Quitting is definitely an option. Some days I think that going back substitute teaching would be better than this. Brandon says I'm making a difference, and that I should stay. I dunno. It IS a desperately poor school with desperately poor students who have, on average, a junior high level education.
I wish I were exaggerating.
I teach geography on Tuesday and Thursday afternoons. The students come in and I see them paying attention and engaging in the class and trying. But -- here's the thing, we do map quizzes for every section and I never count spelling because it's always so atrocious. I never exactly understood why until this most recent quiz on South West Asia. Their map labels -- and this was for over 80% of the class -- included places like Lemmon On and Sadia Rabia. They listen to what I say and write it down, but they don't (or more likely CAN'T) read it themselves. They're learning this stuff phonetically.
Also, my attendance rates are way down. The school itself has a 50% attrition rate per semester. That's an unbelievable number. When I started asking questions about it, I learned that it wasn't that students were failing or that they hated the teachers, it was that they got their last financial aid check and dropped out.
Students themselves tell me this. They enroll, come to class until mid-semester, collect their last dispersment check, and then drop out.
I ask them what they're going to do about paying the loans back and they tell me that eventually they'll declare bankruptcy. BUT WAIT. You can't get rid of student loans that way! Only I seem to know that, though.
Oh well. My political science class is fun, at least. They're debating all of next week. My World Civ class has almost all high school students (the Pueblo school systems are so bad that the school districts themselves PAY to send their students, starting when they're sophomores -- I have FIFTEEN YEAR OLDS -- to the community college.) Most community colleges have systems like this, but not in the numbers that we do, and the classes are usually meant to replace an AP class. NOT OURS. This is "school choice" -- not a reward for high achievers.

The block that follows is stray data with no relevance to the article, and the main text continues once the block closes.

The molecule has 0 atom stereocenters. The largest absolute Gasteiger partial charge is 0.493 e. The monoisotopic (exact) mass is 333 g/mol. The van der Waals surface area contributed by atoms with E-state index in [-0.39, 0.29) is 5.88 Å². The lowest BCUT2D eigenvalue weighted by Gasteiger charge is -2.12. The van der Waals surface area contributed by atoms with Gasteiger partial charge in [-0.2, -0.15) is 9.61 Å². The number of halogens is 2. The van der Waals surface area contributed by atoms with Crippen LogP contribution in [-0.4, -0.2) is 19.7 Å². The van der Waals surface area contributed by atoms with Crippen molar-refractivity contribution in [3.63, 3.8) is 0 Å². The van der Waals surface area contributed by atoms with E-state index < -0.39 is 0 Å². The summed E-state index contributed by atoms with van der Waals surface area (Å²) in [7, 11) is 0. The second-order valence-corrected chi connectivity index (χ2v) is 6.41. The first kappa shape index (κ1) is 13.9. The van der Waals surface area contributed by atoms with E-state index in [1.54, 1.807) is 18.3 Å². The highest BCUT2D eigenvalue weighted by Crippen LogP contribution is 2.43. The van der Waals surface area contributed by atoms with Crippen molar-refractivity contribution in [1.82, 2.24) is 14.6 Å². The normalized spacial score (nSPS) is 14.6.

How am I supposed to "meet the educational needs" of 50 different students in what is supposed to be a college classroom, when I have kids that can't drive yet sitting next to mill workers who have been laid off?
To my horror, I have given my first scantron test this semester. I can't grade essay tests, or even short answers, for classes as big as I have.
With the economy the way it is, the state of Colorado has instituted a spending freeze. That means the the community college budget is reduced (if that's possible) to less than usual, and that our classroom space is even more limited since we had to halt the renovations to one of our buildings that was condemned for asbestos.
It's kind of this weird, horrible nightmare.
I do have health insurance, though. And I used it today to go to the rheumatologist who prescribed flexeril and ordered an MRI. She also suggested that I might not want to commute two hours a day and then spend ten hours setting at a desk.
At least this schedule is only temporary. In the spring, I should have a four day week and not have to work the utterly insane hours -- if I decide to stay.
Brandon has, of course, been amazing. He cooks me dinner when I get home at ten thirty at night and he gets up with me at six in the morning and reads cheezy romance novels to me while I get ready. :)
In other good news, my brother and sister in law have decided to try to have a baby. They already have names picked out!
I feel so. damn. old.